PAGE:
Subject: Re: [boost] sorting floats by casting to integer
From: Steven Ross (spreadsort_at_[hidden])
Date: 2009-07-05 10:41:16
On Sun, Jul 5, 2009 at 1:01 AM, Vladimir Prus <vladimir_at_[hidden]>wrote:
> Steven Ross wrote:
> > If anybody would like to look at my testcase, it is in the boost vault,
> > inside algorithm_sorting.zip. Inside there, it is in
> > libs/algorithm/sorting/samples/float_as_integer.cpp.
> This version fails to compile for me, because it includes
> and it does not seem to be present in my SVN HEAD tree. I've changed
> include to
> boost/serialization/static_warning.hpp, but this can't be right. Am I
I downloaded boost_1_38_0, and I have boost/static_warning.hpp in my tree.
If it would make it easier for others to compile, I'll shift the include to
> To bet bigger times that are less prone to noise, I have changed loopCount
> in your test to 10. Then, then time reported without -std is 1 second,
> with very small difference between each run. The time with -std is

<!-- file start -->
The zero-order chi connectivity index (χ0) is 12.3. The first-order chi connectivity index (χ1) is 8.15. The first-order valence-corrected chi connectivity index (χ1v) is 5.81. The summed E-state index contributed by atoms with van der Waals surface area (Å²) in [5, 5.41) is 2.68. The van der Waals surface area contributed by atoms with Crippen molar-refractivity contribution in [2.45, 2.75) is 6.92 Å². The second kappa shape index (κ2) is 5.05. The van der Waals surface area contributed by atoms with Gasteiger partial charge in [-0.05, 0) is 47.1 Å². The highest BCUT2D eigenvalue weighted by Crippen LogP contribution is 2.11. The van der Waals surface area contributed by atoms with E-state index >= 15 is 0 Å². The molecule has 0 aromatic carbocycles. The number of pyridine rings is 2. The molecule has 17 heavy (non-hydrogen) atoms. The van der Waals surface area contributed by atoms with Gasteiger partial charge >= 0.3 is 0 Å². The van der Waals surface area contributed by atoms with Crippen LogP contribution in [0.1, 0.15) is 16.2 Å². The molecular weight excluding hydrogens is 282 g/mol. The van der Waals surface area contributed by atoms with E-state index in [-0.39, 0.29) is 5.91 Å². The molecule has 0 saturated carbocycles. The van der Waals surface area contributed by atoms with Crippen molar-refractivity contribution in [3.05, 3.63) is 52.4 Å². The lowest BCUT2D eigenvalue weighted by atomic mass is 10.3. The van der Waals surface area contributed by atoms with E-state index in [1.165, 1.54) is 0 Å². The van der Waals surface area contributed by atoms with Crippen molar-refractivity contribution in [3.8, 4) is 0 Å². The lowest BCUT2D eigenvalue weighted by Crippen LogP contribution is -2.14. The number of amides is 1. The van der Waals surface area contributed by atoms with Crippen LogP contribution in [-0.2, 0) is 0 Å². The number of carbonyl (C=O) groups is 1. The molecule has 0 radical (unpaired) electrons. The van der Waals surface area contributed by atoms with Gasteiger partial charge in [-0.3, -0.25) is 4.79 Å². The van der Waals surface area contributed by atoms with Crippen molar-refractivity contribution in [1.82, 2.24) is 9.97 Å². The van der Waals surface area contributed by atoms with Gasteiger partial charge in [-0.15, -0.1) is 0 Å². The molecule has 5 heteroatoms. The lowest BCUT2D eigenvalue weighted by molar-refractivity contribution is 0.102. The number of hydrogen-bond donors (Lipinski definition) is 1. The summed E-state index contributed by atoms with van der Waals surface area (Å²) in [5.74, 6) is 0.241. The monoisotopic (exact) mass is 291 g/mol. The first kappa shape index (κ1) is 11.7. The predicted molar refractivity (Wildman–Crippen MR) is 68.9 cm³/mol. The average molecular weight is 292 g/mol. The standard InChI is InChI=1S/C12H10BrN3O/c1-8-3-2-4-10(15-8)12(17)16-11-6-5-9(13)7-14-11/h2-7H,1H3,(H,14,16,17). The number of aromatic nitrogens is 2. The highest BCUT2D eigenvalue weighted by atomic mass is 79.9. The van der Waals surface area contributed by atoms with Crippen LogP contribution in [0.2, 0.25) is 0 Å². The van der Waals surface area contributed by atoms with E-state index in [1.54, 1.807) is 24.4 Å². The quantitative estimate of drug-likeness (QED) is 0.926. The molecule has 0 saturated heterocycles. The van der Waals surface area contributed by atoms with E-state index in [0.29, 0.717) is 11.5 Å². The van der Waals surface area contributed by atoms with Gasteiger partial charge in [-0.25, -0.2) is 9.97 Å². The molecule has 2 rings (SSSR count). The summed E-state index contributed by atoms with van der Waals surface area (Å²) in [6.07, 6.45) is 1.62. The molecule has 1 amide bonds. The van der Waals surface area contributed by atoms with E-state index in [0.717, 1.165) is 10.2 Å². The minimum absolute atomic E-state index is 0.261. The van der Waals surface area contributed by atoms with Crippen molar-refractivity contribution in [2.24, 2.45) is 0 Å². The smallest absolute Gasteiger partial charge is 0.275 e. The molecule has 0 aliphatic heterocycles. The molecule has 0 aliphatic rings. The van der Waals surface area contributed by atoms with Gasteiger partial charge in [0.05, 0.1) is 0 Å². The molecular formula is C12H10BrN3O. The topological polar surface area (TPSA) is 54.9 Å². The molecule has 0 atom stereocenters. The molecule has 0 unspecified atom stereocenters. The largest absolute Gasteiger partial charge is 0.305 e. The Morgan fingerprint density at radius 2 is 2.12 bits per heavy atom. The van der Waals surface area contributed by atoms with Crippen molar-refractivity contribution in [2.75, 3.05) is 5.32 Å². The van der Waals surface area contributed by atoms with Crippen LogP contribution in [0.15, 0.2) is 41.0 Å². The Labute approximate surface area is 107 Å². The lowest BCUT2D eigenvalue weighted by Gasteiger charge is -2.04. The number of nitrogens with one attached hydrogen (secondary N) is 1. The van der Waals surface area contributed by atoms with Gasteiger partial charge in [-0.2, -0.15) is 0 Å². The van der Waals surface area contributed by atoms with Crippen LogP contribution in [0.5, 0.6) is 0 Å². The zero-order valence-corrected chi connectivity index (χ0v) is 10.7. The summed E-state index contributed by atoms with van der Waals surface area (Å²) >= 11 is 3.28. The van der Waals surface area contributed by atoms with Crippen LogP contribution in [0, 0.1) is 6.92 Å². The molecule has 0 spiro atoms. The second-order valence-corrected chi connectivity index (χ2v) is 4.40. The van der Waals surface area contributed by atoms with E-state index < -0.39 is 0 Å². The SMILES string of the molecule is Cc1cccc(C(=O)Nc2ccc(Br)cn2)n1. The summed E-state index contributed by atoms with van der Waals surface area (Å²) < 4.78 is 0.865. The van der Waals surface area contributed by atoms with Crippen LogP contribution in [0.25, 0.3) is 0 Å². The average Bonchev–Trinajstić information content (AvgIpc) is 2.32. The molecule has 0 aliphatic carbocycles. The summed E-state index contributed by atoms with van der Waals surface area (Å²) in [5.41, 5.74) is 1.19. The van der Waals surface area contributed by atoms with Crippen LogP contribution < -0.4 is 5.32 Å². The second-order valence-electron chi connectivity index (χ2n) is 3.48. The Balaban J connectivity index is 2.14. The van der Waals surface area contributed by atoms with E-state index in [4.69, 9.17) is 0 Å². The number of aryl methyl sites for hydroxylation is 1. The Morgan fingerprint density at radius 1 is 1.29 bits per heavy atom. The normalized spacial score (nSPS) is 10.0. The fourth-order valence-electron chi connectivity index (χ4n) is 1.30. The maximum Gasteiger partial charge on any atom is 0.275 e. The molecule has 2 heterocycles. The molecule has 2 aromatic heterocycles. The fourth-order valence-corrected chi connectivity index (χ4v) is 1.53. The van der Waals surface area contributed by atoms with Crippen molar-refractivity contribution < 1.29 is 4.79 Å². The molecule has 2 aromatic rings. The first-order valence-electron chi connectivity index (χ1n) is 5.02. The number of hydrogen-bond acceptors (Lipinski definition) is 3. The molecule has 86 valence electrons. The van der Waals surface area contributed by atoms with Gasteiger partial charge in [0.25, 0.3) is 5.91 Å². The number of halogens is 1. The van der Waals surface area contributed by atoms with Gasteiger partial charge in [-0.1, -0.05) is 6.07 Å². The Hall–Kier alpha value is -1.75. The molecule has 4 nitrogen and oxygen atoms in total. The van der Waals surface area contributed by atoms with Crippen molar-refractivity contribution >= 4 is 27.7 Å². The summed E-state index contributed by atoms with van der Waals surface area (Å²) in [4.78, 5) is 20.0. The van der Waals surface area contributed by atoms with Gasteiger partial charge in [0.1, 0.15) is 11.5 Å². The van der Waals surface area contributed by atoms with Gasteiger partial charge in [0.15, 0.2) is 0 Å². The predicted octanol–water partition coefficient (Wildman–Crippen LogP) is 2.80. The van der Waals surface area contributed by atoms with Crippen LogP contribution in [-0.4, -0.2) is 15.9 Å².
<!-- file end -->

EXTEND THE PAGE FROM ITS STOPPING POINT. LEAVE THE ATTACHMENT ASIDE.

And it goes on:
> 43 seconds, again with negligible variation.
> If I add:
> cxxflags="-march=nocona -mfpmath=sse"
> then -std runs in 16 seconds, while the time for your algorithm is the same
> second. Of course, this is still significant speedup, but smaller than
> you have reported, so probably a deeper look is reasonable.
Thanks for the suggestion Vladimir, that's a substantial difference, and I
I also appreciate the verification that it's not just my system doing this,
and I don't expect a 120X speedup across all tests and systems.
> Incidentally, does your library allow to sort only a collection of
> or it also allows to sort an arbitrary collection where each item has
> key? If so, can you point me at example?
samples/keyplusdatasample.cpp for integer keys + string data. I see a 3X
improvement for this test, much more than I get for just sorting integers on
samples/floatfunctorsort.cpp shows the functors you need to pass to
float_sort, but the test just uses a float; you should be able to just
replace DATATYPE and update the functors. I'll modify it to use key + data
so there is an example of such usage.
I will note that floatfunctorsort.cpp does not use my new copying approach,
so it only gets around a 7X speedup, and possibly less with the
optimizations you applied.
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